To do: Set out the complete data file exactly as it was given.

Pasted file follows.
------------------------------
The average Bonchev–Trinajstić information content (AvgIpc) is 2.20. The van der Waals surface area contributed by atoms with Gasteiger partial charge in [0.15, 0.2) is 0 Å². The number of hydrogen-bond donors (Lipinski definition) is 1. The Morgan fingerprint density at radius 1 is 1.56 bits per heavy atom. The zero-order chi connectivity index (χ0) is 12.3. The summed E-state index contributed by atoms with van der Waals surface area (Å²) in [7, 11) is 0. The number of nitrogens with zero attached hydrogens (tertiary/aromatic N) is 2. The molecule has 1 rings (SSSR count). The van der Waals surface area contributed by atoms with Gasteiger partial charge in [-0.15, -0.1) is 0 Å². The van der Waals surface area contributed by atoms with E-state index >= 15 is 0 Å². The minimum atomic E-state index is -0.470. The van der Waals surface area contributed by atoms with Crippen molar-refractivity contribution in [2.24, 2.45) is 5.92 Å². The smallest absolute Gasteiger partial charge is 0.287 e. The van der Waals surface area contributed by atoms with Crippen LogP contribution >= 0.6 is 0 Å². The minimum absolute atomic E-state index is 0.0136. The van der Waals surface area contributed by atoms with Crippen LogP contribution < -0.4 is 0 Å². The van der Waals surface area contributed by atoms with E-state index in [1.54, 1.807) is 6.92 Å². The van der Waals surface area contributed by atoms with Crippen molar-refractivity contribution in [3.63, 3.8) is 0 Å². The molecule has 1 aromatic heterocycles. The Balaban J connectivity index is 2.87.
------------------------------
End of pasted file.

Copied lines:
The average Bonchev–Trinajstić information content (AvgIpc) is 2.20. The van der Waals surface area contributed by atoms with Gasteiger partial charge in [0.15, 0.2) is 0 Å². The number of hydrogen-bond donors (Lipinski definition) is 1. The Morgan fingerprint density at radius 1 is 1.56 bits per heavy atom. The zero-order chi connectivity index (χ0) is 12.3. The summed E-state index contributed by atoms with van der Waals surface area (Å²) in [7, 11) is 0. The number of nitrogens with zero attached hydrogens (tertiary/aromatic N) is 2. The molecule has 1 rings (SSSR count). The van der Waals surface area contributed by atoms with Gasteiger partial charge in [-0.15, -0.1) is 0 Å². The van der Waals surface area contributed by atoms with E-state index >= 15 is 0 Å². The minimum atomic E-state index is -0.470. The van der Waals surface area contributed by atoms with Crippen molar-refractivity contribution in [2.24, 2.45) is 5.92 Å². The smallest absolute Gasteiger partial charge is 0.287 e. The van der Waals surface area contributed by atoms with Crippen LogP contribution >= 0.6 is 0 Å². The minimum absolute atomic E-state index is 0.0136. The van der Waals surface area contributed by atoms with Crippen LogP contribution < -0.4 is 0 Å². The van der Waals surface area contributed by atoms with E-state index in [1.54, 1.807) is 6.92 Å². The van der Waals surface area contributed by atoms with Crippen molar-refractivity contribution in [3.63, 3.8) is 0 Å². The molecule has 1 aromatic heterocycles. The Balaban J connectivity index is 2.87.